It’s this di­vide that draws me back to EWDs, and to a num­ber of other is­sues. Things like heavy ve­hi­cle user charg­ing, ac­cess per­mits, driver li­cens­ing, tolls and fa­cil­i­ties. And I guess fa­tigue and safety sits next to and above them all. We keep danc­ing in a cir­cle but we can’t get away from the fact that much of what we need to do our job just isn’t there.

I know of op­er­a­tors who have waited weeks for an ac­cess per­mit then, after some help from the reg­u­la­tor, it was fixed in a day. But you gen­er­ally need a com­puter or a smart­phone to ap­ply, and al­legedly some­times op­er­a­tors just run hot with­out one be­cause the re­al­ity of get­ting one be­fore you do the job can still be a prob­lem.

And you need to know who to ring to get this stuff fixed, and what if you don’t? What if you don’t have time to sit on the phone for two hours or longer? Or if you don’t have a smart­phone or an of­fice per­son to do your book­work and chase it up? That’s the re­al­ity.

There are thou­sands of op­er­a­tors who are a one-man band. Even those with the time have strug­gled to get them ap­proved. And if the call is that a job is to­mor­row (and that’s pretty stan­dard in my game) and a per­mit takes 48/72 hours, a week, two weeks, what then? In times gone by, the lo­cal coun­cils were okay to deal with. We could leave the com­pli­cated ones out­side our area to the NHVR, but some­times talk­ing to the lo­cal per­son seems a bet­ter op­tion.


So now we’re go­ing to have vol­un­tary EWDs, and the is­sue of heavy ve­hi­cle charg­ing and telem­at­ics and safety is also on the agenda.

I don’t think it’s any se­cret or sur­prise that heavy ve­hi­cle op­er­a­tors have been get­ting screwed in terms of overcharging for the last 10 years – if not longer. How it’s go­ing to look is the ques­tion, but the big­ger is­sue is how are we go­ing to en­sure that the overcharging doesn’t con­tinue? Any model has got to re­flect road qual­ity and even com­mod­ity type, be­cause many of the type of things I move (e.g. live­stock) are the ul­ti­mate in time-sen­si­tive freight.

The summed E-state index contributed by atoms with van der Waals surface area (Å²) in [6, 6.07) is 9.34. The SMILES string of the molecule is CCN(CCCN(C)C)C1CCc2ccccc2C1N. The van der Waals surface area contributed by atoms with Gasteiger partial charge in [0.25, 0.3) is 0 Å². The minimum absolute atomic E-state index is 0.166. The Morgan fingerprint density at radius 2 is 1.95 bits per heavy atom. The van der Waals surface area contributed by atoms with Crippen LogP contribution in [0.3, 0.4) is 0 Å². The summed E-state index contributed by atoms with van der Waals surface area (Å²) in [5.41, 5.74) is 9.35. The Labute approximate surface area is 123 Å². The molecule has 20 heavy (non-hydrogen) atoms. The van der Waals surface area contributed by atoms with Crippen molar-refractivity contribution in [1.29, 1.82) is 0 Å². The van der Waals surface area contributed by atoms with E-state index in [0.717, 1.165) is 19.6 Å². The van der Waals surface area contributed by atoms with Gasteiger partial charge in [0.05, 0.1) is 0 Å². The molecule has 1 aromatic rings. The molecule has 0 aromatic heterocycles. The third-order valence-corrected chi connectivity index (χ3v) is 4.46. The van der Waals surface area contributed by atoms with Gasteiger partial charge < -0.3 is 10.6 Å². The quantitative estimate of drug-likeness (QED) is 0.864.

There are also dirt roads and tracks and dan­ger­ous lo­cal roads to con­tend with. Then there are the roads I use that aren’t even on maps or Google. Never mind where we load from and where we are ex­pected to get them to.

An­i­mal freight makes ef­flu­ent, so how do we make sure op­er­a­tors can move them and keep roads and ve­hi­cles clean and biose­cure? Surely road user charg­ing should take into ac­count the costs of clean ve­hi­cles and pro­vide for wash bays and ef­flu­ent dumps? It’s not just stock trucks that need to be cleaned – fer­tiliser, grain, fuel, chem­i­cals, ce­ment are some ex­am­ples of freight moved by heavy ve­hi­cles and those trail­ers need to be cleaned prop­erly.

I say the par­ties that con­sign loads and con­sume goods must be brought into road user charg­ing. It doesn’t work to sim­ply in­cur a cost on the truck owner and hope that they stay vi­able.

How do roads get built and main­tained and in­fra­struc­ture done prop­erly but also make sure small trans­port busi­nesses sur­vive? If road user charg­ing gets tied to EWDs and telem­at­ics, how do small own­er­drivers fit into that model?

Yes, ev­ery­one should pay their way, but trans­porters have been sub­si­dis­ing a bro­ken sys­tem for too long. Can we just keep it sim­ple? Leave it on fuel or gas or elec­tric­ity for now and re­duce our costs? And can we fix some of the prob­lems be­fore we keep look­ing for the next shiny thing to solve and write re­ports about?

The tolls we pay are de­ter­mined of­ten by the time of day we use a free­way. Yet this is rarely, if ever, the choice of the trans­porter. Nor usu­ally is the route. Yes, we are told to pass on our costs, but the trans­porter is the vul­ner­a­ble party in the sup­ply chain. Charge too much? There are plenty of oth­ers who’ll un­der­cut to get the work. They might be cow­boys and run bad gear but they’re still run­ning around. I hope that changes but it hasn’t yet, de­spite prom­ises.

“Even driv­ing that route in a car tells you noth­ing about what that truckie ex­pe­ri­ences”